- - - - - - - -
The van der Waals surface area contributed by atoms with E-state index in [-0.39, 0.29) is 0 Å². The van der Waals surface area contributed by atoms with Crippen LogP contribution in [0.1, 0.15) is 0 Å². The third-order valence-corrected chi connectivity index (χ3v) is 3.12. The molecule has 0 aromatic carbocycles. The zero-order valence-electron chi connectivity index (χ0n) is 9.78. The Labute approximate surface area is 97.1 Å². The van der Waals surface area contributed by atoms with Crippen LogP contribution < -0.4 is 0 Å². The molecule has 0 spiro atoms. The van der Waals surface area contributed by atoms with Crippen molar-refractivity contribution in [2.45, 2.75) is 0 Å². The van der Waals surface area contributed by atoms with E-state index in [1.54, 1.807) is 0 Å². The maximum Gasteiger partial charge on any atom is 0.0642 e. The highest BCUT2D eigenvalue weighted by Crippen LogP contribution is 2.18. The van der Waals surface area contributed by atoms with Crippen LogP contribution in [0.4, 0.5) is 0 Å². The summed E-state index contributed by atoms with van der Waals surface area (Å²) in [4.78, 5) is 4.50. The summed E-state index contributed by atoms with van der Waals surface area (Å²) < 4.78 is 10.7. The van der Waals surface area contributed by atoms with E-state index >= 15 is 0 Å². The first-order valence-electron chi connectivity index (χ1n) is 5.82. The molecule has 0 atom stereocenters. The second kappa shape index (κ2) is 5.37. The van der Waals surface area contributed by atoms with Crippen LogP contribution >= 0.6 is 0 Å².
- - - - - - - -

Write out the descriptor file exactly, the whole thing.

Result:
The van der Waals surface area contributed by atoms with E-state index in [-0.39, 0.29) is 0 Å². The van der Waals surface area contributed by atoms with Crippen LogP contribution in [0.1, 0.15) is 0 Å². The third-order valence-corrected chi connectivity index (χ3v) is 3.12. The molecule has 0 aromatic carbocycles. The zero-order valence-electron chi connectivity index (χ0n) is 9.78. The Labute approximate surface area is 97.1 Å². The van der Waals surface area contributed by atoms with Crippen LogP contribution < -0.4 is 0 Å². The molecule has 0 spiro atoms. The van der Waals surface area contributed by atoms with Crippen molar-refractivity contribution in [2.45, 2.75) is 0 Å². The van der Waals surface area contributed by atoms with E-state index in [1.54, 1.807) is 0 Å². The maximum Gasteiger partial charge on any atom is 0.0642 e. The highest BCUT2D eigenvalue weighted by Crippen LogP contribution is 2.18. The van der Waals surface area contributed by atoms with Crippen LogP contribution in [0.4, 0.5) is 0 Å². The summed E-state index contributed by atoms with van der Waals surface area (Å²) in [4.78, 5) is 4.50. The summed E-state index contributed by atoms with van der Waals surface area (Å²) < 4.78 is 10.7. The van der Waals surface area contributed by atoms with E-state index >= 15 is 0 Å². The first-order valence-electron chi connectivity index (χ1n) is 5.82. The molecule has 0 atom stereocenters. The second kappa shape index (κ2) is 5.37. The van der Waals surface area contributed by atoms with Crippen LogP contribution >= 0.6 is 0 Å².